FAIR PHONE, HONEST MOBILE

I was researching this a few weeks ago preparing to write this blog, wondering what is the carbon footprint of my phone usage and of my mobile brand(Huawei) and found an article from Honest Mobile, which said that even ‘’sending a text message (SMS) produces 0.014g of CO2 and using 1GB of data uses 0.3kg of CO2’’ because all those restaurant food, face, outfit of the day selfies add up considerably over the course of a year. Honest Mobile is the first carbon neutral mobile network who plants trees for its customers who help them offset their own carbon footprint. How come they aren’t more popular? *considering how many people want to lead more sustainable lifestyles and all that. Maybe if they had just a bit of PR, you know? A few press mentions? I’m sure they’d appreciate being written about in at least one student blog(—>).

So what is a Fairphone? Fairphone is a B Corp company (just like Honest Mobile), who produce repairable, low impact android phones, so I’m taking a guess they don’t slow down the phone operating system to ‘’make you’’ buy a new phone if you have a three year-old iPhone(Tech Radar 2021). The cool aspect here is that you can return your old phone to them, in an effort to reduce e-waste. If you replace a phone, you can’t just throw it in the bin, it’s an environmental sin we’re all guilty of committing at least once. I honestly do not remember how I disposed of my old phone, but committing to being more careful now that I know about phone recycling.

How food selfies will look on a fairphone concept – Photo by Blue Bird for @Pexels

The sad part about smartphones is that there is modern slavery mined raw materials for them to be built, If we knew how many slaves worked for us(Ethical), we’d be pretty shocked(38 slaves worked to make goods for me according to quiz). Tungsten, cobalt, as well as ‘’Coltan is an effective capacitor found in electronics. A U.S. State Department official was interviewed about Coltan mining in the Democratic Republic of the Congo. He pointed to the reporter’s smartphone and said, “The likelihood that one of these was not touched by a slave is pretty low”(Slavery Footprint).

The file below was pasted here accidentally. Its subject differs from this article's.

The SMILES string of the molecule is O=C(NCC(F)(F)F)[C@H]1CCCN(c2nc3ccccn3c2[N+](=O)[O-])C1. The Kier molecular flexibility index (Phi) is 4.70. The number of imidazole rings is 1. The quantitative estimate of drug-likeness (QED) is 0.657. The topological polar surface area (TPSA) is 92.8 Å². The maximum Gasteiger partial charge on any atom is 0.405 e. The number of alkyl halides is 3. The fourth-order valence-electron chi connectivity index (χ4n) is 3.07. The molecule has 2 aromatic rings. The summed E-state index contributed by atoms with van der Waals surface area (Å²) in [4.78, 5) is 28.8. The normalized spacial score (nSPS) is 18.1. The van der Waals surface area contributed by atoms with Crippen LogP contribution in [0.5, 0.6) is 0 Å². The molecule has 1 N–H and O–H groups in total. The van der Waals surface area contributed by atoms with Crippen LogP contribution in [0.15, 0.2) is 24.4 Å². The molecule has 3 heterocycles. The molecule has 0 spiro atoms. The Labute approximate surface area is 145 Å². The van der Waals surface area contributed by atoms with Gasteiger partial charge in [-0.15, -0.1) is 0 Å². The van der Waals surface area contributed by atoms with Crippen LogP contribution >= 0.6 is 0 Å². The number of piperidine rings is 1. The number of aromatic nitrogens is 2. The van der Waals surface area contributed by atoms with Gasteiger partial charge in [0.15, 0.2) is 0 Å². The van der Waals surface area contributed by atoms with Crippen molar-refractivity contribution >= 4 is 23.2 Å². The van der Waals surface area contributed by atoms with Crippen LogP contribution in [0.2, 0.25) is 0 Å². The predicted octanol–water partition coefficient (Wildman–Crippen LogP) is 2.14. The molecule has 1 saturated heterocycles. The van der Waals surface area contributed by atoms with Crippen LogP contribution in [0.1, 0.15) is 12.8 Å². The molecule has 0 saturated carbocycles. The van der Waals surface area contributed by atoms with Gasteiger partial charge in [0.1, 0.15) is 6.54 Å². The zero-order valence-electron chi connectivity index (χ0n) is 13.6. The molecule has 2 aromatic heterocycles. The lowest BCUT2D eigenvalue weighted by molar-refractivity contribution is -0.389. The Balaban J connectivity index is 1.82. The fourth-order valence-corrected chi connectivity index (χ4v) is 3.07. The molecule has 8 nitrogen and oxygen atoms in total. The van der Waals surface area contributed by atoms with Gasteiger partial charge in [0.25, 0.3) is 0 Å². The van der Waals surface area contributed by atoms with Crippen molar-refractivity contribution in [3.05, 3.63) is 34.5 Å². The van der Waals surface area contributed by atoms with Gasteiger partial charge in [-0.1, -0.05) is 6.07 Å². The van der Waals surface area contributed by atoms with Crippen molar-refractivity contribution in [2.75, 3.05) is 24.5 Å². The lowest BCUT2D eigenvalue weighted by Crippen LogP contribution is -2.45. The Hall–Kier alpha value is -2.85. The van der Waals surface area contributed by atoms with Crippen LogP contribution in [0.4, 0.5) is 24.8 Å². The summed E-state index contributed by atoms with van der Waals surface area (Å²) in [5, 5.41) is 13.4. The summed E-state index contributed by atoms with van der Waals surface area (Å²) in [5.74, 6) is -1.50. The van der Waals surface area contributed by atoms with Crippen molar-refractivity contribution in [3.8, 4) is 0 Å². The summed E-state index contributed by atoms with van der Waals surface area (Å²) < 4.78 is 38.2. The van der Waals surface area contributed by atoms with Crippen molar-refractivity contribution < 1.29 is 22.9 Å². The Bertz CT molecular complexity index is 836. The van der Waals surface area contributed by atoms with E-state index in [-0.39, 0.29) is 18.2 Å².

The cool thing about Fairphones is that they sell spare parts, and these phones seem to have a removable battery, which new phones on the market moved away from(at least my Honor 8s). Apart from Honest Mobile, they should also partner up with Pela Case, for custom Fairphone cases. Honestly these should have a wider coverage, as I want these available in Romania, where I live, I want access to these! I think an Honest Mobile sim would go pretty handsomely with a Fairphone. If you are based in the UK and want to make a difference, give this a go! Do I have to move to the UK now? In a world full of iPhones and Android mobiles, I’d like to be a Fairphone, and I’m open to relocate.

FRANCE BANNED PLASTIC WRAP FOR FRUITS AND VEG – AND SO SHOULD WE

Back in 2019, I saw this story and thought just how beautiful this Asian supermarket looked, with all fruits and veg wrapped up in banana leaves, and the difference it makes! Our global stories are chocked by plastic containers and wraps, and this is one of the solutions which worked for them, so I wonder why our European stores can’t switch to beeswax food wraps which are natural and reusable, and they are easy to find on Amazon for example.

Photo credit: Perfect Homes Chiangmai

It would make a tremendous difference in the pocket of plastic manufacturers, I’m sure of that, but since we’re phasing out plastic might as well switch to manufacturing beeswax wrappings, if they would actually do market research and listen to the results(give them a hand Kantar). France is ahead of the sustainability game, as the country banned plastic wrap for fruits and veg to eventually go plastic free by 2026, and so should we! This ban took effect on Jan 1st, 2022, according to GMO Free USA’s Facebook page. Spain is also set to follow suit in 2023.

Free the cucumbers! Now if you happen to shop in France, you won’t see around 30 types of fruits and veg in plastic packaging, like peppers, cucumbers, leeks, which are my pantry favorites. The Guardian reported that producers are allowed to take their time to find alternatives to plastic packaging for chopped and processed fruits, which is disappointing, do we really need chopped fruit? Moïra Tourneur advocacy manager at Zero Waste France(NGO) had the same feelings saying ‘’ Giving more time for certain fruit and vegetables is a bit of a shame.’’ You really can’t buy whole fruit and chop it at home? Let’s tackle all aspects of consumerism not just the convenient side.